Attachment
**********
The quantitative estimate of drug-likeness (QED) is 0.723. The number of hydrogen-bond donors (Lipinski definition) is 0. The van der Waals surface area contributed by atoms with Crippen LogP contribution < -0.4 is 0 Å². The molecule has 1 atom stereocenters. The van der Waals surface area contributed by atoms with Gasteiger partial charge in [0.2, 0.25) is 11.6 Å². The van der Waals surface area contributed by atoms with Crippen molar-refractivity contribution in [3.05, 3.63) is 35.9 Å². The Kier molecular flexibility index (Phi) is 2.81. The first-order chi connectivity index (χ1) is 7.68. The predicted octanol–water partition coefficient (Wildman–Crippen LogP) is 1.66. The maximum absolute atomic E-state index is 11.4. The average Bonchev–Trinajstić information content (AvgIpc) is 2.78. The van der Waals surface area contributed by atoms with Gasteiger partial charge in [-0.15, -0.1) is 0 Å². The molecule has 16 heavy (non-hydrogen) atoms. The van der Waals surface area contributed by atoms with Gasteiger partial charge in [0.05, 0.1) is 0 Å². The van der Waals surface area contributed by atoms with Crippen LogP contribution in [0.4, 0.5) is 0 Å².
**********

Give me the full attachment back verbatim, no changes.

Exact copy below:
The quantitative estimate of drug-likeness (QED) is 0.723. The number of hydrogen-bond donors (Lipinski definition) is 0. The van der Waals surface area contributed by atoms with Crippen LogP contribution < -0.4 is 0 Å². The molecule has 1 atom stereocenters. The van der Waals surface area contributed by atoms with Gasteiger partial charge in [0.2, 0.25) is 11.6 Å². The van der Waals surface area contributed by atoms with Crippen molar-refractivity contribution in [3.05, 3.63) is 35.9 Å². The Kier molecular flexibility index (Phi) is 2.81. The first-order chi connectivity index (χ1) is 7.68. The predicted octanol–water partition coefficient (Wildman–Crippen LogP) is 1.66. The maximum absolute atomic E-state index is 11.4. The average Bonchev–Trinajstić information content (AvgIpc) is 2.78. The van der Waals surface area contributed by atoms with Gasteiger partial charge in [-0.15, -0.1) is 0 Å². The molecule has 16 heavy (non-hydrogen) atoms. The van der Waals surface area contributed by atoms with Gasteiger partial charge in [0.05, 0.1) is 0 Å². The van der Waals surface area contributed by atoms with Crippen LogP contribution in [0.4, 0.5) is 0 Å².